• Abbott Laboratories, of Abbott Park, Ill., said new Phase II data demonstrate that patients with moderate to severe chronic plaque psoriasis receiving Humira (adalimumab) achieved statistically significant results after 12 weeks, with more than 50 percent of patients achieving at least a 75 percent improvement in measurements of disease extent and severity with 40-mg every-other-week dosing, and some patients achieving that level at four weeks. Additionally, at 12 weeks, 49 percent and 76 percent of patients taking Humira 40 mg every other week or 40 mg weekly, respectively, were clear or almost clear of their disease activity as measured by the Physician's Global Assessment. The data were presented at the American Academy of Dermatology annual meeting in Washington, which runs through Wednesday.

• Agencourt Bioscience Corp., of Beverly, Mass., awarded Patricia Dahia, instructor of medicine at the Dana-Farber Cancer Institute in Boston, the $10,000 Agencourt Pan-Mass Genomic Services Grant. The grant is being presented as part of Agencourt's sponsorship of the 2003 Pan-Massachusetts Challenge. The goal of her study is to identify the gene(s) responsible for familial pheochromocytoma syndrome, a rare tumor of the adrenal gland.

• Amgen Inc., of Thousand Oaks, Calif., said a global Phase III study of Enbrel (etanercept) demonstrated that a significant number of psoriasis patients given initial doses of Enbrel for three months achieved psoriasis clearing and then maintained the response while receiving half the drug dose. The data were presented at the American Academy of Dermatology annual meeting in Washington. The study involved 583 patients with moderate to severe psoriasis, of which 49 percent treated with loading dose achieved 75 percent improvement in the Psoriasis Area Severity Index in the first 12 weeks of the study.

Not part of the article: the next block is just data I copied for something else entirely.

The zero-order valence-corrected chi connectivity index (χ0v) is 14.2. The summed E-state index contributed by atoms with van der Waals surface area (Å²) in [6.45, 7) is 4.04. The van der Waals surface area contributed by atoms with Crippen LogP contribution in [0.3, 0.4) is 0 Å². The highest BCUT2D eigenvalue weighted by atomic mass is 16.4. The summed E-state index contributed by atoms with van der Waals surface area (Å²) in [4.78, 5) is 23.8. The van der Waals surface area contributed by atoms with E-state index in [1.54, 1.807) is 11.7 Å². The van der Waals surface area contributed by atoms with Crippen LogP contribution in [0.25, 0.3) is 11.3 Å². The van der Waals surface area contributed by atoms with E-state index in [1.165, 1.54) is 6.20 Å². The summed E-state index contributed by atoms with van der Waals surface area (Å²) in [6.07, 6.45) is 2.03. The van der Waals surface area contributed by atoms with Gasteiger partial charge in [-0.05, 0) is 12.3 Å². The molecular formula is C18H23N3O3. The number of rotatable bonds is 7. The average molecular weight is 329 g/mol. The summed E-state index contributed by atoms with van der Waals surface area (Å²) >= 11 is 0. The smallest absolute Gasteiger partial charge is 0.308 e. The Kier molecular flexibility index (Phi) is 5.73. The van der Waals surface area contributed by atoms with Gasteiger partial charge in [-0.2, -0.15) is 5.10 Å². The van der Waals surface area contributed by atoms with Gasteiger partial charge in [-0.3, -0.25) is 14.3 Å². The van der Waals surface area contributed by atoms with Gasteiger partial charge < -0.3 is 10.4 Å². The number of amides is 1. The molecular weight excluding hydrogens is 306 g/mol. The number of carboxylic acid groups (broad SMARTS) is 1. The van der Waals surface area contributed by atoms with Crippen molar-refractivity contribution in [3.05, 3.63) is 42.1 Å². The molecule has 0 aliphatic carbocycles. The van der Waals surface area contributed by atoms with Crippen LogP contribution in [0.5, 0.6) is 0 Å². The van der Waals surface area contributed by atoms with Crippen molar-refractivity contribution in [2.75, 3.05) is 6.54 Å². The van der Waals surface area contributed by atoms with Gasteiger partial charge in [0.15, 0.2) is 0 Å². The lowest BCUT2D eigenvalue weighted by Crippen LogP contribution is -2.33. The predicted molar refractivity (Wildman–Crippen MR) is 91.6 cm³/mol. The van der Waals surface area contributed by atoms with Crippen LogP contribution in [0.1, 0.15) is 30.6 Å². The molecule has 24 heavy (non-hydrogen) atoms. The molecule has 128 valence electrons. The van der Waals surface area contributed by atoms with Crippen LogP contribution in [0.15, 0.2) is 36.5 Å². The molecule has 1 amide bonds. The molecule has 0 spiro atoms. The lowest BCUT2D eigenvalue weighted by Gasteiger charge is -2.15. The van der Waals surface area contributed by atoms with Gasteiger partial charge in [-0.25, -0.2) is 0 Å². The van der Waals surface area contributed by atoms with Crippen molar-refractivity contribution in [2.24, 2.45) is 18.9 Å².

• Anadys Pharmaceuticals Inc., of San Diego, achieved the first research milestone in its collaboration with Amgen Inc., of Thousand Oaks, Calif. The collaboration uses Anadys' affinity-based screening technology, Atlas, against both Anadys' and Amgen's compound collections to discover compounds against a specific target provided by Amgen. The collaboration was formed in February 2003.

• Biogen Idec Inc., of Cambridge, Mass., said preliminary results of an ongoing combination study suggest that adding Amevive (alefacept) to common psoriasis treatments, including topical steroids, methotrexate, cyclosporine and phototherapy, improves the treatment outcome for patients with moderate to severe chronic plaque psoriasis, compared to baseline. After receiving one course of therapy, 86 percent of patients with severe psoriasis and 67 percent of patients with moderate to severe psoriasis experienced improvement in the Physician's Global Assessment by at least one category compared to baseline. The results were presented at the annual meeting of the American Academy of Dermatology in Washington.

• Boston Biomedica Inc., of West Bridgewater, Mass., extended until the end of 2004 the consultant agreement with its founder Richard Schumacher, the company's former CEO and chairman and a current director. Schumacher will continue in an advisory role directing the company's Pressure Cycling Technology and BBI Source Scientific activities, and its interest in the spin-out Panacos Pharmaceuticals Inc., of Gaithersburg, Md.